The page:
The decision

Upper Tribunal
(Immigration and Asylum Chamber) Appeal Number: AA/00636/2014


Heard at Field House
Determination Promulgated
On 16 May 2014
On 13 June 2014









For the Appellant: Mr P Deller, Home Office Presenting Officer
For the Respondent: Mr R Halim of Counsel instructed by Virgo Solicitors


1. The appellant (hereafter the Secretary of State for the Home Department or SSHD) appeals with permission against the determination of First tier Tribunal Judge Ruth of 21 February 2014 allowing the appeal of the respondents (hereafter the claimants) against a decision to remove them following refusal to grant them asylum.

2. There were four grounds relied upon by the SSHD. It is appropriate to take the last three first.

3. The second ground of appeal contends that the judge made contradictory findings with regard to the credibility and plausibility of the claim, and consequently also applied too low a standard of proof. I find this ground is not made out. The written grounds do make some valid criticisms of the judge's reasoning. It is also correct, as Mr Deller highlighted, that the judge appeared to be saying in self-contradiction that whilst he found the claimants untruthful he nevertheless believed them. However, I am satisfied that, read as a whole, the determination shows that the judge was fully aware of the fact that he had to apply a lower standard of proof and that the passages complained about were essentially meant only to differentiate the lower standard from the civil standard of balance of probabilities. It is sufficiently clear that the judge meant to establish credence rather than truthfulness and that is consistent with Karanakaran [2000} EWCA Civ 11 and other leading authorities.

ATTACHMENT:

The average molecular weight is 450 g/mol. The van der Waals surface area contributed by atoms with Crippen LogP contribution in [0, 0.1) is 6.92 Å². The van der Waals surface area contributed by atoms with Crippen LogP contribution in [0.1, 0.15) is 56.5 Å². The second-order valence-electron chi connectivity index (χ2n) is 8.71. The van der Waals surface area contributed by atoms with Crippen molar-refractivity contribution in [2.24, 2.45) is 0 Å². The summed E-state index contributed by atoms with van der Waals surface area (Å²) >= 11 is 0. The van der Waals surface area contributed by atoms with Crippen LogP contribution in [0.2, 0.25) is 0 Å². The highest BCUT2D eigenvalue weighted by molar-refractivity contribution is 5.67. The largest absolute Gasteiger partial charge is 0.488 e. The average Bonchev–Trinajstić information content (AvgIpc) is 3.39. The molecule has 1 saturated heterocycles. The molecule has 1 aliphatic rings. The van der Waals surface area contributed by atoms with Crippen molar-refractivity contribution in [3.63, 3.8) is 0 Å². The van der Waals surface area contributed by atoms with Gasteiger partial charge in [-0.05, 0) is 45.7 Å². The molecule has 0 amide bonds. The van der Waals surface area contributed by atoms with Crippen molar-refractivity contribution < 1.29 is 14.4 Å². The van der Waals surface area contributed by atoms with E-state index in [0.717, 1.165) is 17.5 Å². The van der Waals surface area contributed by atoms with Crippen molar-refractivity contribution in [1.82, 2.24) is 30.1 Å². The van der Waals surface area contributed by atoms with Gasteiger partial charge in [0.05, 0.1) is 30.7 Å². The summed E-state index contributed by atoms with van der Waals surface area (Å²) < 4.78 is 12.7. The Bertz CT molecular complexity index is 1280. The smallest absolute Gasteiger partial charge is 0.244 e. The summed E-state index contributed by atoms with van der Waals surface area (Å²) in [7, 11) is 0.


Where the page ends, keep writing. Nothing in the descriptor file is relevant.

4. Ground three contends that the judge placed too great a weight on the claimants' expert report when considering the risk to the appellants. However, as Mr Deller conceded, it is difficult to see that the judge had not considered the report and taken a balanced view as to its relevance to the outstanding issues and the weight he should attach to it. The fact that the expert relied on quotation of his own material as set out in the COIS report can scarcely be seen as perverse unless the contents of the quotation in the COIS report was considered unsound. The respondent does not suggest that it was to be so considered.

5. The fourth ground alleges that the judge misdirected himself in stating that there was no country guidance case specifically dealing with the issues when AJ(Pakistan CG (Christian Converts) [2005] UKIAT 00040 was in point and was still in force. That misses the point that AJ was a case dealing with those converting from Islam to Christianity and the risk attaching to apostates. In any event, the judge plainly had regard to recent COI and the respondent did not seek to argue at any stage during the hearing that this COI should have been read in conjunction with AJ.